Kamali Thompson got into fencing by chance. The No. 4 ranked female saber fencer in the country was pushed to pivot from dance to fencing by her prescient mother who saw fencing as her daughter’s ticket to college. Mom was on to something. Kamali, who was recruited by Temple University for fencing, and her brother Khalil both hold the No. 4 ranking for fencing in the United States.
But Kamali, who hopes to make the Olympic Team for the Tokyo 2021 Games, has also been training for excellence in an entirely different arena. Thompson just finished her fourth year of medical school at the Rutgers Robert Wood Johnson Medical School. The future orthopedic surgeon begins her residency the same week as the Tokyo 2021 Olympics.
While Thompson is aware that training for the Olympics while in medical school is “unprecedented”, she’s juggling the stress with the kind of precision and focus she’s learned from fencing. All this while attempting to train during the COVID-19 crisis, which postponed her Olympic dreams by a year and made it nearly impossible to train.
Meet Kamali Thompson: doctor, aspiring Olympian, the role model everyone needs.
An Accidental Start
“When I started fencing I had absolutely no idea what fencing was. I saw The Parent Trap like everyone’s seen. I was starting high school. I was a dancer and I was excited to be a dancer in high school. That was my plan.
I was at an open house and we walked past the auditorium and there was a fencing demonstration. My mom stopped in her tracks and said, ‘Oh what’s going on in there?’ We went inside and I’m tapping my foot telling my mom to get out of there, but she got in a conversation with the high school coach who said fencing would be good for my college application. That was all my mom needed to hear. Next thing you know it’s November of that year and I’m at my first fencing practice.”
Champions Need A Champion
“My mom had the foresight to think fencing would be good for my college application. Neither of us were thinking about the Olympics until I got to my fencing club a few years later and everyone was a national champion or an Olympian. You need people to plant seeds in your head to make you realize what you can achieve.”
Kamali Thompson Finds Her Place
“When I decided in high school I wanted to get good at fencing my coach, who was also African American, told me to go to a fencing club in New York city called the Peter Westbrook Foundation. Peter Westbrook was a six-time Olympian from New Jersey, half-Black, half-Japanese. He decided that he wanted to make a fencing club in New York City for underrepresented minorities, most of whom were lower socio-economic status, and teach them about fencing.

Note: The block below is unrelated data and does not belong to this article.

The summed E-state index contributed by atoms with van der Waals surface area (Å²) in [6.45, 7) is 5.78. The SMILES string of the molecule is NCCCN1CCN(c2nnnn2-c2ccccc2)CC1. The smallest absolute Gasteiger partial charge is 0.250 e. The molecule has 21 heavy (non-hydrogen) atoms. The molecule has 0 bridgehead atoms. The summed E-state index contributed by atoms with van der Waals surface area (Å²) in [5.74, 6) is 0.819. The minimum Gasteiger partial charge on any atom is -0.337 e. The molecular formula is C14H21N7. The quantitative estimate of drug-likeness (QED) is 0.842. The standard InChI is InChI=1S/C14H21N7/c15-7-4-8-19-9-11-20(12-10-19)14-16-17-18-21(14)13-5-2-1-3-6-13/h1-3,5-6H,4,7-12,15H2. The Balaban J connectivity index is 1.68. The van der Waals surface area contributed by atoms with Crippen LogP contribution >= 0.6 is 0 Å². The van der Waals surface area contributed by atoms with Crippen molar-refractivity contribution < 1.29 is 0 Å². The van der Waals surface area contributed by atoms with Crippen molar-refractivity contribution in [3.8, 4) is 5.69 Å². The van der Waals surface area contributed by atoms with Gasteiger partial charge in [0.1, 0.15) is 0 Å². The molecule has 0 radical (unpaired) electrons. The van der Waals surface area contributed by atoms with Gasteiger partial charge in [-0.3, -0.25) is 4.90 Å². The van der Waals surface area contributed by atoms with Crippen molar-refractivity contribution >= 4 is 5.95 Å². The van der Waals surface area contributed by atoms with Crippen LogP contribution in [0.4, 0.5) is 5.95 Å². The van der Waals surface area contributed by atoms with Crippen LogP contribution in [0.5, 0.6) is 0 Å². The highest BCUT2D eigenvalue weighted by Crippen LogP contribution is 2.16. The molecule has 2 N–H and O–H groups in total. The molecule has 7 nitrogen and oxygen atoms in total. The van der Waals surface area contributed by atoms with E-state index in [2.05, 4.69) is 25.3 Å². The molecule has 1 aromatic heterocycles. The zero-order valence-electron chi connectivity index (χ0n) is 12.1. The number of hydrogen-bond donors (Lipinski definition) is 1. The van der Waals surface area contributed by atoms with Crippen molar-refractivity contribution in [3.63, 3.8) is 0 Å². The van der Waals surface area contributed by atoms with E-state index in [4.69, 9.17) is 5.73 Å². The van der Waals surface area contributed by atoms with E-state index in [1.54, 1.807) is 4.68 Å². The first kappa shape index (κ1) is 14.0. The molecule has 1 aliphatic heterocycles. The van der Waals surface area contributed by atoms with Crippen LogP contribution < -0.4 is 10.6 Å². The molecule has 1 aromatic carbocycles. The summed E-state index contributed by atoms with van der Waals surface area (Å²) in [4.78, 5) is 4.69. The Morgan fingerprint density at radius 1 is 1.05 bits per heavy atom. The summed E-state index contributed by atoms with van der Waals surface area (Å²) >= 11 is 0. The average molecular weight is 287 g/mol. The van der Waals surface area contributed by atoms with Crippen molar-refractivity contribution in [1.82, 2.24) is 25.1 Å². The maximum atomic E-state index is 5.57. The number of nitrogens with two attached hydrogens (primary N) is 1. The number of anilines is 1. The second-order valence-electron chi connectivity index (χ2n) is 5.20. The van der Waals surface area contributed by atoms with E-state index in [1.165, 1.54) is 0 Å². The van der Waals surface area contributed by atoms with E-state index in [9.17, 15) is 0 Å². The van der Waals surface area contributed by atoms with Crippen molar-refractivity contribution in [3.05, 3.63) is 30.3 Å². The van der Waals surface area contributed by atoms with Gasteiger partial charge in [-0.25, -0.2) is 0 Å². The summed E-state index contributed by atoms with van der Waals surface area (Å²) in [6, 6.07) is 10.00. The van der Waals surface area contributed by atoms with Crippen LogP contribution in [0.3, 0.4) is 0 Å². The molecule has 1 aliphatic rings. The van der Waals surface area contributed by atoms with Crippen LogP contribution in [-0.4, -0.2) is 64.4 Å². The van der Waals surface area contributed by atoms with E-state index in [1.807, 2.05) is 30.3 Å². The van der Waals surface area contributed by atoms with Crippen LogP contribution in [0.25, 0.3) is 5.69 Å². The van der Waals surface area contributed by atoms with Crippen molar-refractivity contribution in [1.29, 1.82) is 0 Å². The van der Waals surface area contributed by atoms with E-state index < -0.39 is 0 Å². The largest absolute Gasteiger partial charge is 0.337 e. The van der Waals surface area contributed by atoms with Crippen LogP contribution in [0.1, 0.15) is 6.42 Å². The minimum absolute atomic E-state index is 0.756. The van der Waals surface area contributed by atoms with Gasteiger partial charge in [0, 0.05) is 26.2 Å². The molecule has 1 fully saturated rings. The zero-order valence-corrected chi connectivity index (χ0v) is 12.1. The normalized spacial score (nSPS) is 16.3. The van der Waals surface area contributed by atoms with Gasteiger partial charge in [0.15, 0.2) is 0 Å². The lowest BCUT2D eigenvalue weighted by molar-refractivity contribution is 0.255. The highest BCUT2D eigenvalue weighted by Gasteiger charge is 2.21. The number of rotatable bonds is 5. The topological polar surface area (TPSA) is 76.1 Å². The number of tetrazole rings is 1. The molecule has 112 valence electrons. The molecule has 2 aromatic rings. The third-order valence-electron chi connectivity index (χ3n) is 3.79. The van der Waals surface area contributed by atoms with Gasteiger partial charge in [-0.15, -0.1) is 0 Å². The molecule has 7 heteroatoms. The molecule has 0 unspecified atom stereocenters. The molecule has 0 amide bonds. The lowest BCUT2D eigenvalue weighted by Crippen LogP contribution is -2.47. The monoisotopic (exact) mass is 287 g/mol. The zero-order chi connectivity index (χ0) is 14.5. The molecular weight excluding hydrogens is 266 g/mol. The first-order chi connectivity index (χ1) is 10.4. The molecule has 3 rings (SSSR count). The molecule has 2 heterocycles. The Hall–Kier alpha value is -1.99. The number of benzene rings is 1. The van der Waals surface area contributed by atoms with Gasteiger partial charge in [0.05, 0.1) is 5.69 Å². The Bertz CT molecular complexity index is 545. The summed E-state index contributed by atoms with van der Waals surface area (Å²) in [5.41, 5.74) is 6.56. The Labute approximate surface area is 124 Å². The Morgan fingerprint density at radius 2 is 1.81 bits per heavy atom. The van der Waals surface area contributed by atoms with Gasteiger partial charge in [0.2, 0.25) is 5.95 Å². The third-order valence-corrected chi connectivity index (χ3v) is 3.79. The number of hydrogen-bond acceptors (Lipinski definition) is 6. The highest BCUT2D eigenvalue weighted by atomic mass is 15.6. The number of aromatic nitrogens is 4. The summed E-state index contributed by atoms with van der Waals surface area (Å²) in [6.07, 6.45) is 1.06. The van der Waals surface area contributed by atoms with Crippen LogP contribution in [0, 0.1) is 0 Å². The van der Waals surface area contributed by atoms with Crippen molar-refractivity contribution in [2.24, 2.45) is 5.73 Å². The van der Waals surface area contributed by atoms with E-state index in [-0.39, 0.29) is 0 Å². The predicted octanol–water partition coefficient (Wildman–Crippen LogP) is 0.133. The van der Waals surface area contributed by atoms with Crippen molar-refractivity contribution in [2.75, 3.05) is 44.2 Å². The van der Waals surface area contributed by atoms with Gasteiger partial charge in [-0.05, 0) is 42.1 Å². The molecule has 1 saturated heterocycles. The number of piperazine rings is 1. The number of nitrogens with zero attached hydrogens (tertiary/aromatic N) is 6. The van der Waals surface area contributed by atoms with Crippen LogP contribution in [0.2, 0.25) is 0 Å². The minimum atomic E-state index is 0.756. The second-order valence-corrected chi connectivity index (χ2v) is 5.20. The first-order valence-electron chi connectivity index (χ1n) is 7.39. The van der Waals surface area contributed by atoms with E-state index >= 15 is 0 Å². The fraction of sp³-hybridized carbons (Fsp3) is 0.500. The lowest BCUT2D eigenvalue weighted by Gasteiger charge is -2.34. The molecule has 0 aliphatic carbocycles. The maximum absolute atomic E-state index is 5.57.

I got to this club and it’s all Black people. They’re all from Harlem and Brooklyn, some from New Jersey. Everyone was so cool looking. Many of them were amazing students, some were getting MBA’s, students from Columbia, or going to Wharton. Joining that club and seeing people who looked like me, and seeing what people who were less fortunate than me could achieve, definitely helped me find my place in fencing. “
The Best Laid Plans
“I’m a fourth year medical student. That entails finishing rotations, applying for residency and doing my electives.
Last year I put school off for a year so I could train for the Olympics, hopefully make the Olympic Team, and go straight to my fourth year in school, my residency, and call it a day. That was my plan. And then Covid happened, and the Olympics were postponed, and I had to figure out how to train while going to my rotations. “
Prescription For Success
“I was sixth for the Rio Games in 2016 and I realized that I had all the pieces of the puzzle except confidence. So for the last four years, I’ve really been working on that. I’m going to go into orthopedic surgery and there are approximately 100 African American orthopedic surgeons in the country. It’s very small. It’s mostly a white male profession. So for me, as a Black woman going into that realm and being a surgeon, it’s really important for me to be confident.”
“Residency starts for everyone on July 1 and the Olympics are July 23rd. I’m not sure how it’s going to work, but I’ve spoken to most programs and they’ve said they can make sure I can be away for that time. But basically two days after the Olympics, I’ll be starting residency.”
Going For Gold Is Personal
“I was a shy introverted dancer who picked up fencing on a whim and decided to see how far I could go with it. I wasn’t a varsity athlete on a path. I happened on fencing by accident. To be on the National Team while in medical school has superseded expectations. So to make it to the Olympics, when no one even thought it was possible, is amazing.
And my brother is five years younger. He started fencing and we’re both ranked No. 4 in the country right now. We’re both close to making the Olympic team. To go to the Olympics with my sibling would be amazing.”
Advice For Young Girls & Their Parents
“To parents, don’t be afraid to do something out of your comfort zone. Parents want their kids to do what’s comfortable for them, but don’t be afraid to try something new. Don’t go with the grain because everyone is doing it.
For kids, it’s difficult to do something different. When I started fencing, family and friends were like, ‘This is so weird.’ Now they’re all supportive. When you get good everyone will be supportive. If you like something, stick with it.”
Follow Kamali Thompson, here.
Follow the Peter Westbrook Foundation, here.